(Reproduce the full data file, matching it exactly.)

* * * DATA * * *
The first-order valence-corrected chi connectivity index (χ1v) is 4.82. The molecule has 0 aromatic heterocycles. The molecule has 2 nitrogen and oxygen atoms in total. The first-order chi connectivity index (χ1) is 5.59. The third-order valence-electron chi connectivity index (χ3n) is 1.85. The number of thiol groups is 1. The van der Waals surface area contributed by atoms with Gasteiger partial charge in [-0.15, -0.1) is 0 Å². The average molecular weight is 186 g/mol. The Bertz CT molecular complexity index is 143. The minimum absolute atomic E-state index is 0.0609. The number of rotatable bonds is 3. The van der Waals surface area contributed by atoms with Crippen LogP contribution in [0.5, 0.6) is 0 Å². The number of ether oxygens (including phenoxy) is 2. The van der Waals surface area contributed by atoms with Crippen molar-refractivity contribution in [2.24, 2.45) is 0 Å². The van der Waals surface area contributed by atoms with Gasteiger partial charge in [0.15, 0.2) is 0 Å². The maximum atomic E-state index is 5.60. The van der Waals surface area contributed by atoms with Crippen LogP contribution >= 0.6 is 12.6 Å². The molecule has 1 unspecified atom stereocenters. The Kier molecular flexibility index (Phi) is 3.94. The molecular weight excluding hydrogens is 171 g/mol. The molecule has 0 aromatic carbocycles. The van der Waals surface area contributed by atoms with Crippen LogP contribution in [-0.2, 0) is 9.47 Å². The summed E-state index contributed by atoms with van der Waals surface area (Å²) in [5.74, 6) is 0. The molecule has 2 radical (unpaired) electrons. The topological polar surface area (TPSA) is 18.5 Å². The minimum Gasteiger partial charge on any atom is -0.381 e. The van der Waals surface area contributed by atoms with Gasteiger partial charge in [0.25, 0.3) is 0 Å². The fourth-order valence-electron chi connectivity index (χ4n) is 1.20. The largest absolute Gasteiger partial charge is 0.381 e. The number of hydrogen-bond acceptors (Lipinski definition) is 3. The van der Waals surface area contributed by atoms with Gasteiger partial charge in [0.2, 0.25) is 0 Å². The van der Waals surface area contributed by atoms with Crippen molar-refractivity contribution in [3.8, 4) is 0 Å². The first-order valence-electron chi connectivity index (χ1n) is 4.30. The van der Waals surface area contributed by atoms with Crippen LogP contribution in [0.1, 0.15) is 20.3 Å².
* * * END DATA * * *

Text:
The first-order valence-corrected chi connectivity index (χ1v) is 4.82. The molecule has 0 aromatic heterocycles. The molecule has 2 nitrogen and oxygen atoms in total. The first-order chi connectivity index (χ1) is 5.59. The third-order valence-electron chi connectivity index (χ3n) is 1.85. The number of thiol groups is 1. The van der Waals surface area contributed by atoms with Gasteiger partial charge in [-0.15, -0.1) is 0 Å². The average molecular weight is 186 g/mol. The Bertz CT molecular complexity index is 143. The minimum absolute atomic E-state index is 0.0609. The number of rotatable bonds is 3. The van der Waals surface area contributed by atoms with Crippen LogP contribution in [0.5, 0.6) is 0 Å². The number of ether oxygens (including phenoxy) is 2. The van der Waals surface area contributed by atoms with Crippen molar-refractivity contribution in [2.24, 2.45) is 0 Å². The van der Waals surface area contributed by atoms with Gasteiger partial charge in [0.15, 0.2) is 0 Å². The maximum atomic E-state index is 5.60. The van der Waals surface area contributed by atoms with Crippen LogP contribution >= 0.6 is 12.6 Å². The molecule has 1 unspecified atom stereocenters. The Kier molecular flexibility index (Phi) is 3.94. The molecular weight excluding hydrogens is 171 g/mol. The molecule has 0 aromatic carbocycles. The van der Waals surface area contributed by atoms with Crippen LogP contribution in [-0.2, 0) is 9.47 Å². The summed E-state index contributed by atoms with van der Waals surface area (Å²) in [5.74, 6) is 0. The molecule has 2 radical (unpaired) electrons. The topological polar surface area (TPSA) is 18.5 Å². The minimum Gasteiger partial charge on any atom is -0.381 e. The van der Waals surface area contributed by atoms with Gasteiger partial charge in [0.25, 0.3) is 0 Å². The fourth-order valence-electron chi connectivity index (χ4n) is 1.20. The largest absolute Gasteiger partial charge is 0.381 e. The number of hydrogen-bond acceptors (Lipinski definition) is 3. The van der Waals surface area contributed by atoms with Gasteiger partial charge in [0.2, 0.25) is 0 Å². The van der Waals surface area contributed by atoms with Crippen molar-refractivity contribution in [3.8, 4) is 0 Å². The first-order valence-electron chi connectivity index (χ1n) is 4.30. The van der Waals surface area contributed by atoms with Crippen LogP contribution in [0.1, 0.15) is 20.3 Å².